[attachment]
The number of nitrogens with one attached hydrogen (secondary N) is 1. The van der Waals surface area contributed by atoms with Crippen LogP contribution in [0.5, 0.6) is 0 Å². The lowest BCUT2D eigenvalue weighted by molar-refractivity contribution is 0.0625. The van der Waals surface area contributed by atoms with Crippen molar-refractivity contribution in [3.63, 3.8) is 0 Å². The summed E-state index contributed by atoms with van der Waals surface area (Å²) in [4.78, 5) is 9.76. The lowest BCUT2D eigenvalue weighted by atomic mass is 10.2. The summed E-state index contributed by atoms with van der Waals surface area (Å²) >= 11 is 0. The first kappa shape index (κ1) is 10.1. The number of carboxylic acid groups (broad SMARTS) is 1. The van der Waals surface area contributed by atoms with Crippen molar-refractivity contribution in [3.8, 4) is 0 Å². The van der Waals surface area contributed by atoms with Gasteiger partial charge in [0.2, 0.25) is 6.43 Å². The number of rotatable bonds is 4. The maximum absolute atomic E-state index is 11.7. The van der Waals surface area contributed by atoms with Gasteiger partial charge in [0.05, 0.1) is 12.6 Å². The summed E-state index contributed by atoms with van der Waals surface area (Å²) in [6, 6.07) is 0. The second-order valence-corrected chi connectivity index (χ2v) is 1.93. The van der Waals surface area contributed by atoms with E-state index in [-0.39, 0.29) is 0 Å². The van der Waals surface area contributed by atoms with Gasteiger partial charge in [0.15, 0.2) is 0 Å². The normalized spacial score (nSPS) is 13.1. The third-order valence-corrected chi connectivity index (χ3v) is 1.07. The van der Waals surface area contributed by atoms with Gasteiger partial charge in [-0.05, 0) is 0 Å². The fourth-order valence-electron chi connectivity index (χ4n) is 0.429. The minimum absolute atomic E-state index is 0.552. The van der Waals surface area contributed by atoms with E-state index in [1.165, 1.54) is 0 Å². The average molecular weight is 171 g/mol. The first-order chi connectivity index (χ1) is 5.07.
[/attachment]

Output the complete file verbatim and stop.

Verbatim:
The number of nitrogens with one attached hydrogen (secondary N) is 1. The van der Waals surface area contributed by atoms with Crippen LogP contribution in [0.5, 0.6) is 0 Å². The lowest BCUT2D eigenvalue weighted by molar-refractivity contribution is 0.0625. The van der Waals surface area contributed by atoms with Crippen molar-refractivity contribution in [3.63, 3.8) is 0 Å². The summed E-state index contributed by atoms with van der Waals surface area (Å²) in [4.78, 5) is 9.76. The lowest BCUT2D eigenvalue weighted by atomic mass is 10.2. The summed E-state index contributed by atoms with van der Waals surface area (Å²) >= 11 is 0. The first kappa shape index (κ1) is 10.1. The number of carboxylic acid groups (broad SMARTS) is 1. The van der Waals surface area contributed by atoms with Crippen molar-refractivity contribution in [3.8, 4) is 0 Å². The van der Waals surface area contributed by atoms with Gasteiger partial charge in [0.2, 0.25) is 6.43 Å². The number of rotatable bonds is 4. The maximum absolute atomic E-state index is 11.7. The van der Waals surface area contributed by atoms with Gasteiger partial charge in [0.05, 0.1) is 12.6 Å². The summed E-state index contributed by atoms with van der Waals surface area (Å²) in [6, 6.07) is 0. The second-order valence-corrected chi connectivity index (χ2v) is 1.93. The van der Waals surface area contributed by atoms with E-state index in [-0.39, 0.29) is 0 Å². The van der Waals surface area contributed by atoms with Gasteiger partial charge in [0.15, 0.2) is 0 Å². The normalized spacial score (nSPS) is 13.1. The third-order valence-corrected chi connectivity index (χ3v) is 1.07. The van der Waals surface area contributed by atoms with Gasteiger partial charge in [-0.05, 0) is 0 Å². The fourth-order valence-electron chi connectivity index (χ4n) is 0.429. The minimum absolute atomic E-state index is 0.552. The van der Waals surface area contributed by atoms with E-state index in [1.165, 1.54) is 0 Å². The average molecular weight is 171 g/mol. The first-order chi connectivity index (χ1) is 5.07.